Cod is my favourite kind of fish. I am fortunate enough to have access to Gaspé cod a few times a year, because my father has a summer house in Cap-aux-Os. He drives from Gaspé to Montreal a few times a year and always makes a cod pit stop for me in Quebec City. He gets the fish from the Rivière au Renard fish shop, one of the few places you can get cod from the Gaspé waters. You can’t fish cod anymore along the Gaspé coast, one can only have access to accidental catches.
For those of you who don’t know of the variety, cod is a light-tasting white fish. It is similar to sole or tilapia. I try not to use too many ingredients when making fish n’ chips with cod, because its subtle taste can easily get masked.
Tonight, I wanted to give black beer batter a try. I truly enjoy cooking with beer, especially the dark roasted chocolate and coffee flavoured microbrews. Tonight Boréale’s black beer is what I have in the fridge, but selections like McAuslan’s St-Ambroise oatmeal stout, the Noire de Chambly, Les Trois Mousquetaires’ schwarbeir or the Trou du Diable’s Le Sang d’Encre are what I recommend to cook with. These are a little more expensive, but you will have great taste.
You’ll notice here that I created a recipe where I added a whole bunch of tongue twisting flavours, but my mouth found gold. The trick is to balance all the ingredients together according to your own taste. For a bright summer flavour punch, add Les Soeur en Vrac‘s citrus & herbs mix right after the batter. No worries, all the steps are well described below. Bon appétit!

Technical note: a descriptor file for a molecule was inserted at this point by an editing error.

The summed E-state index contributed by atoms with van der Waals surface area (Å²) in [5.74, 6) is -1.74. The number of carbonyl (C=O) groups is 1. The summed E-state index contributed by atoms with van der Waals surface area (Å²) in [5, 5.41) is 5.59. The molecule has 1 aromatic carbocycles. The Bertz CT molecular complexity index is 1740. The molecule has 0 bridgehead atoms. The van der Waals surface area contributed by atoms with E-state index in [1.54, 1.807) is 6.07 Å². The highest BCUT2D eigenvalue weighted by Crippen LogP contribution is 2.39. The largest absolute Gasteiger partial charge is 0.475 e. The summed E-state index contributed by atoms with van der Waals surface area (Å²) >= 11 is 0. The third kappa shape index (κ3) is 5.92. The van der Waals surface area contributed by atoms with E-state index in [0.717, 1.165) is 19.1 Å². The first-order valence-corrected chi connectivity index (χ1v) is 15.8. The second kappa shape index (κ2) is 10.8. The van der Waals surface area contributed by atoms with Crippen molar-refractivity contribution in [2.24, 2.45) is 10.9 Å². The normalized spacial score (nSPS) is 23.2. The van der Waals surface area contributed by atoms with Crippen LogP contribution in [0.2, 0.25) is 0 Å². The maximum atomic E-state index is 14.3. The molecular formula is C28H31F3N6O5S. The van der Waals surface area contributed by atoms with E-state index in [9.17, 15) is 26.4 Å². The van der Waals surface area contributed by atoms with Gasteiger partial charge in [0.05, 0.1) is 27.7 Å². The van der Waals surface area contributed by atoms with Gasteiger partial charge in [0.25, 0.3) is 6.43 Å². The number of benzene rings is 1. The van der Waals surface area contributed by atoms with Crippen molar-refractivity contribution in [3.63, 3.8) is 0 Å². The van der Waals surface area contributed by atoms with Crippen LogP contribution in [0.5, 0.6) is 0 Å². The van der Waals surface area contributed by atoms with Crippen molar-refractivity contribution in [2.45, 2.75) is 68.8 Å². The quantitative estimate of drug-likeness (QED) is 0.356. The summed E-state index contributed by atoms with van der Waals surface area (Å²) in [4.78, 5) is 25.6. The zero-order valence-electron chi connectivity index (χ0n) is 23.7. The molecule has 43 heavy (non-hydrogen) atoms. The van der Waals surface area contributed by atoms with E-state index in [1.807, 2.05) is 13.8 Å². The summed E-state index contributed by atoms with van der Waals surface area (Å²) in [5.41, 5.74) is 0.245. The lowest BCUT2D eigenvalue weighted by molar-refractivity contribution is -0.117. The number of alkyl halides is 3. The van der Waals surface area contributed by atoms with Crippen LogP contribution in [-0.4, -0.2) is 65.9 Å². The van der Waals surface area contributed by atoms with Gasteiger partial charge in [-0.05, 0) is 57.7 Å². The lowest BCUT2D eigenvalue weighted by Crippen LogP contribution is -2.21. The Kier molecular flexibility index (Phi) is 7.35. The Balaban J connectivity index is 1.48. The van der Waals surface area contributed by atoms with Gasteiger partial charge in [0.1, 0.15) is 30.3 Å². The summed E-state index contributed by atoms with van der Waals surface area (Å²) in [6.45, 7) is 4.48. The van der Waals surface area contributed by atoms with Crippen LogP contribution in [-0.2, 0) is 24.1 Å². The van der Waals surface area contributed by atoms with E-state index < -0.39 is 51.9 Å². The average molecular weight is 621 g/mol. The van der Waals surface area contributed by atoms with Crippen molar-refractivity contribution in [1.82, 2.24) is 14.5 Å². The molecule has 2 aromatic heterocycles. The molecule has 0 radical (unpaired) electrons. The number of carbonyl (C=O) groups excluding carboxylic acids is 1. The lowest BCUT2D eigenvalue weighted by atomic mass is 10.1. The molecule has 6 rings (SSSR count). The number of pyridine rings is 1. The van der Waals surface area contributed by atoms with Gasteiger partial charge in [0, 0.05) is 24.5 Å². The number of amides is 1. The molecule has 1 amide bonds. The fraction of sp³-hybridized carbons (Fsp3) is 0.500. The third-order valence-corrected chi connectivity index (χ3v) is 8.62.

INGREDIENTS (serves 4)
1 bottle of black beer 500 ml to 750 ml
1 ½ cup of flour
1 pound of white fish
½ cup of panko
1 tablespoon of Les Soeurs en Vrac’s citrus & herb blend
Oil of your choice, I recommend one that can sustain high heat like vegetable or peanut
I don’t have a deep fryer. I use a large pan with high sides. Fill the up with oil so that you have about 2 centimetres high of oil in your pan. Don’t heat it up just yet. Prepare everything ahead of time so that you can easily dip the fish in the batter, cover it with your flour/panko/citrus mix and then fry without making too much of a mess.
-Pour your beer into a large bowl.
-Gently whisk the flour into the beer until in turns into a viscous batter. You want it thick enough to stick to the skin of your fish. 1 cup is usually enough, but it all depends on the quantity of your beer.
-mix the ½ cup of flour left in a plate with panko and a tablespoon of Les Soeurs en Vrac’s citrus & herb blend. It doesn’t matter if you don’t coat the fish entirely with the dry mix. We’re not aiming for perfection here, but taste. And use your hands!
-Heat up your pan of oil. Test the heat of your oil by pouring small amount of batter. When it fries, put your fish in. Try not to cook more than two pieces at a time.
-If using a pan, fry each side for about 5 minutes or until the panko turns golden brown.
-Set aside on a plate of paper towels to absorb the extra oil. Pitch a pinch of sea salt.
-Repeat for each filet. Feel free to add more dry mix to the batter if need be.
12 Jerusalem artichokes
12 bell potatoes (grelots)
1 medium eggplant
-Using a mandoline, slice super slim slices of Jerusalem artichokes, eggplant and bell potatoes.
-toss them in a tablespoon of olive oil.
-add in a tablespoon of your favourite herbs or spices. My partner Marie-Eve used Joe Beef’s BBQ blend. Just enough heat, but not enough to overlap the fish. Toss some more.
-place the slices on parchment paper so that they don’t overlap. Place on the middle grill of your oven.
-heat at 345 F for about 20 minutes.
-I buy Ferme du Bon Temp’s relish, but any variety of relish will do.
-In a small bowl, add 2 tablespoons of relish.
-Add 1 tablespoon of Meaux Mustard.
-Add 2 tablespoons of mayo.
-mix in of either ingredient to your taste.